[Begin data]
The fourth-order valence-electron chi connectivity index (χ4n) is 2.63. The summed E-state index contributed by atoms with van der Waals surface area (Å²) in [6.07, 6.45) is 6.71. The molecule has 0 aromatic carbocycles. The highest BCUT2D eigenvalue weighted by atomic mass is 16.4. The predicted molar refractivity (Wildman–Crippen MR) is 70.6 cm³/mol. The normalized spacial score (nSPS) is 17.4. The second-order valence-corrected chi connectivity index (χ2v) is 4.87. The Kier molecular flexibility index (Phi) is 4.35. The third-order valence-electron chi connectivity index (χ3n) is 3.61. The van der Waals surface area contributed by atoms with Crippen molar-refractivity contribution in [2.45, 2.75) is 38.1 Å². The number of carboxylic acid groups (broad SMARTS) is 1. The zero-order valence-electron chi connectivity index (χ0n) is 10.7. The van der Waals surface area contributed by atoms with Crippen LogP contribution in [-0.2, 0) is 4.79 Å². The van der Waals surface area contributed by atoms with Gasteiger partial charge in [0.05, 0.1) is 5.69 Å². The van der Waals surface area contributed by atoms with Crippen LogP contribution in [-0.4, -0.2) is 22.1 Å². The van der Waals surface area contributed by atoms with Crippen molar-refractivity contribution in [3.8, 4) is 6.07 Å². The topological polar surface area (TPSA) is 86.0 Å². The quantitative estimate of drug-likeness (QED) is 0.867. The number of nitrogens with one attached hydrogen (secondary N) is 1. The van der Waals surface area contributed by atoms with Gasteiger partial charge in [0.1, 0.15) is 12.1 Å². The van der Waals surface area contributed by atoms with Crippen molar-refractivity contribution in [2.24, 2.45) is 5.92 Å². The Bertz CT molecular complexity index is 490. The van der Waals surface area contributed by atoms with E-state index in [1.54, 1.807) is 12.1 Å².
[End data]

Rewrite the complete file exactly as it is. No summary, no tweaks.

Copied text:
The fourth-order valence-electron chi connectivity index (χ4n) is 2.63. The summed E-state index contributed by atoms with van der Waals surface area (Å²) in [6.07, 6.45) is 6.71. The molecule has 0 aromatic carbocycles. The highest BCUT2D eigenvalue weighted by atomic mass is 16.4. The predicted molar refractivity (Wildman–Crippen MR) is 70.6 cm³/mol. The normalized spacial score (nSPS) is 17.4. The second-order valence-corrected chi connectivity index (χ2v) is 4.87. The Kier molecular flexibility index (Phi) is 4.35. The third-order valence-electron chi connectivity index (χ3n) is 3.61. The van der Waals surface area contributed by atoms with Crippen molar-refractivity contribution in [2.45, 2.75) is 38.1 Å². The number of carboxylic acid groups (broad SMARTS) is 1. The zero-order valence-electron chi connectivity index (χ0n) is 10.7. The van der Waals surface area contributed by atoms with Crippen LogP contribution in [-0.2, 0) is 4.79 Å². The van der Waals surface area contributed by atoms with Gasteiger partial charge in [0.05, 0.1) is 5.69 Å². The van der Waals surface area contributed by atoms with Crippen LogP contribution in [-0.4, -0.2) is 22.1 Å². The van der Waals surface area contributed by atoms with Crippen molar-refractivity contribution in [3.8, 4) is 6.07 Å². The topological polar surface area (TPSA) is 86.0 Å². The quantitative estimate of drug-likeness (QED) is 0.867. The number of nitrogens with one attached hydrogen (secondary N) is 1. The van der Waals surface area contributed by atoms with Gasteiger partial charge in [0.1, 0.15) is 12.1 Å². The van der Waals surface area contributed by atoms with Crippen molar-refractivity contribution in [2.24, 2.45) is 5.92 Å². The Bertz CT molecular complexity index is 490. The van der Waals surface area contributed by atoms with E-state index in [1.54, 1.807) is 12.1 Å².